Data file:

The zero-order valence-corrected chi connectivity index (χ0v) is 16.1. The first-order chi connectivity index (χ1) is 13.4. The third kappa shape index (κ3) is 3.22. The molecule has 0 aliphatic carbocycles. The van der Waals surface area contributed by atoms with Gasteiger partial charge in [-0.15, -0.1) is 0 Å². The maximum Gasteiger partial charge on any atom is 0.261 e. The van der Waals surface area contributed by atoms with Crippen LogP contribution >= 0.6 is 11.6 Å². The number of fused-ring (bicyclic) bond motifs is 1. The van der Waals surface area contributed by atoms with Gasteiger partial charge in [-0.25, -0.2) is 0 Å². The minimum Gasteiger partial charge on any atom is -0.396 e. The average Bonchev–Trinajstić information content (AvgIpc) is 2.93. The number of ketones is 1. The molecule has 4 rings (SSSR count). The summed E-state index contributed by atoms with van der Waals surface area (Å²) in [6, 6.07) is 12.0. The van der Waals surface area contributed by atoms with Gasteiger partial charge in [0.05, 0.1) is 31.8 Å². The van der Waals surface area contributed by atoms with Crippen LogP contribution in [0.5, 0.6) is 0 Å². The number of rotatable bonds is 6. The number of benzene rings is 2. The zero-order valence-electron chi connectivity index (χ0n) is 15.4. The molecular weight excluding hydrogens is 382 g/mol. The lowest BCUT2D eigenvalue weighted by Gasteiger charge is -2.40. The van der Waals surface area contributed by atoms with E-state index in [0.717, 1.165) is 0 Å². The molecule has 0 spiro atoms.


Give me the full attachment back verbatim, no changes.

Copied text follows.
The zero-order valence-corrected chi connectivity index (χ0v) is 16.1. The first-order chi connectivity index (χ1) is 13.4. The third kappa shape index (κ3) is 3.22. The molecule has 0 aliphatic carbocycles. The van der Waals surface area contributed by atoms with Gasteiger partial charge in [-0.15, -0.1) is 0 Å². The maximum Gasteiger partial charge on any atom is 0.261 e. The van der Waals surface area contributed by atoms with Crippen LogP contribution >= 0.6 is 11.6 Å². The number of fused-ring (bicyclic) bond motifs is 1. The van der Waals surface area contributed by atoms with Gasteiger partial charge in [-0.25, -0.2) is 0 Å². The minimum Gasteiger partial charge on any atom is -0.396 e. The average Bonchev–Trinajstić information content (AvgIpc) is 2.93. The number of ketones is 1. The molecule has 4 rings (SSSR count). The summed E-state index contributed by atoms with van der Waals surface area (Å²) in [6, 6.07) is 12.0. The van der Waals surface area contributed by atoms with Gasteiger partial charge in [0.05, 0.1) is 31.8 Å². The van der Waals surface area contributed by atoms with Crippen LogP contribution in [0.5, 0.6) is 0 Å². The number of rotatable bonds is 6. The number of benzene rings is 2. The zero-order valence-electron chi connectivity index (χ0n) is 15.4. The molecular weight excluding hydrogens is 382 g/mol. The lowest BCUT2D eigenvalue weighted by Gasteiger charge is -2.40. The van der Waals surface area contributed by atoms with E-state index in [0.717, 1.165) is 0 Å². The molecule has 0 spiro atoms.